Marcus Peters, CB, Washington
Ht. 5115, Wt. 197, Arm: 31 1/2", Hand: 8 3/8", Bench: 17
40 yd: 4.53, 10 yd.: 1.61, 3 Cone: 7.08, Vertical: 37.5", Broad: 10'1"
Games Watched: at Oregon St. (2013), at Stanford (2013), at Hawaii
Washington cornerback Marcus Peters will be an interesting case to follow during the draft process. He's as talented in coverage as any cornerback prospect drafted in the last few years and he intercepted 11 passes in just 34 college games.
Peters was dismissed from the Washington football team, reportedly for arguing with coaches. So while his ability is evident on tape, scouts and coaches will have to rely on interviews to decide if his personality will fit their teams.
Much like Randy Gregory, Peters is basically how NFL coaches would draw up a player at his position. He has ideal size and length for a cornerback and he uses it well, excelling in press-man coverage. In fact, he nearly knocked a Hawaii wide receiver over backward with his jam.
He plays tight coverage, especially man, and takes advantage of his recovery speed by often looking to jump routes. He blitzes well and tries to rip the ball out against runners. The NFL is a splash play league, and Peters plays like he understands that.
Peters plays the run better than most cornerback prospects from the last few years. He plants and drives (stops his backpedal and runs forward) very quickly and easily fights through blocks from wide receivers and even fullbacks.
The obvious downside to Peters is his dismissal from school in November after reportedly having several arguments with coaches. Some NFL personnel evidently don’t think it’s much of an issue, but interviews will be very important.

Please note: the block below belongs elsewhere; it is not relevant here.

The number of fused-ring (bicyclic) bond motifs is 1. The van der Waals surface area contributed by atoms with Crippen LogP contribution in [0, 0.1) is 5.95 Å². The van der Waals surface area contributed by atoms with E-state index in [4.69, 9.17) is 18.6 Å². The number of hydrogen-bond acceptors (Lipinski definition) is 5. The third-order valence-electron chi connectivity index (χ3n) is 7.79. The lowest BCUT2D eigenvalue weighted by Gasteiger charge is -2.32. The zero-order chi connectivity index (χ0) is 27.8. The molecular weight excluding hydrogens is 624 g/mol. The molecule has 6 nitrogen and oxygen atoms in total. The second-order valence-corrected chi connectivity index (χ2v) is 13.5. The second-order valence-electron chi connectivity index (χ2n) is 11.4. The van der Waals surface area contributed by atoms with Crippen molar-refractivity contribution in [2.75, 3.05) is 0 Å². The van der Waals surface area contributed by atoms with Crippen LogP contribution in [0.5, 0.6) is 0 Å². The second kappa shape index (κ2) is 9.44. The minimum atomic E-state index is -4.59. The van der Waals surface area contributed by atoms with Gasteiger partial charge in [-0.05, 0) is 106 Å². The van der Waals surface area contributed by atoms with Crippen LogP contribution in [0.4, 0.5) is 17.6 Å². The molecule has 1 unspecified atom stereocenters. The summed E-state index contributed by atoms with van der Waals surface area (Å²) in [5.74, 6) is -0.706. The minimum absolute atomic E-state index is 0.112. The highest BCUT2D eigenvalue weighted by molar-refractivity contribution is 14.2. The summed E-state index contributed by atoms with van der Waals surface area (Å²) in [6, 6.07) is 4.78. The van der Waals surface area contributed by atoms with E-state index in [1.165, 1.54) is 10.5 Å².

The physicality and aggression he plays with can also be a detriment at times. He can be a bit “grabby” in man coverage, which the NFL clearly doesn’t like. Plus, looking to jump routes left him open to double moves at times as well.
Fluid hips (smooth transition from backpedal to running, for example), might be the most important trait for a good cornerback. Peters isn’t stiff, but he’s not that smooth either. It’s a minor gripe, but NFL wide receivers will be able gain slight separation on breaks if he doesn’t improve.
Verdict: Top-15 Talent With Questions
Peters looks like the quintessential Seahawks cornerback, and he could probably step in that system and be another Byron Maxwell right now. The Cowboys need an injection of youth in the secondary, especially with Claiborne and Carr potentially being cut.
On talent alone, Peters should be gone well before the Cowboys pick 27th overall, but questions about his "character" might push him down or off some boards. Defensive tackle Josh Brent is still on the roster, so Jerry Jones seems willing to overlook a few transgressions.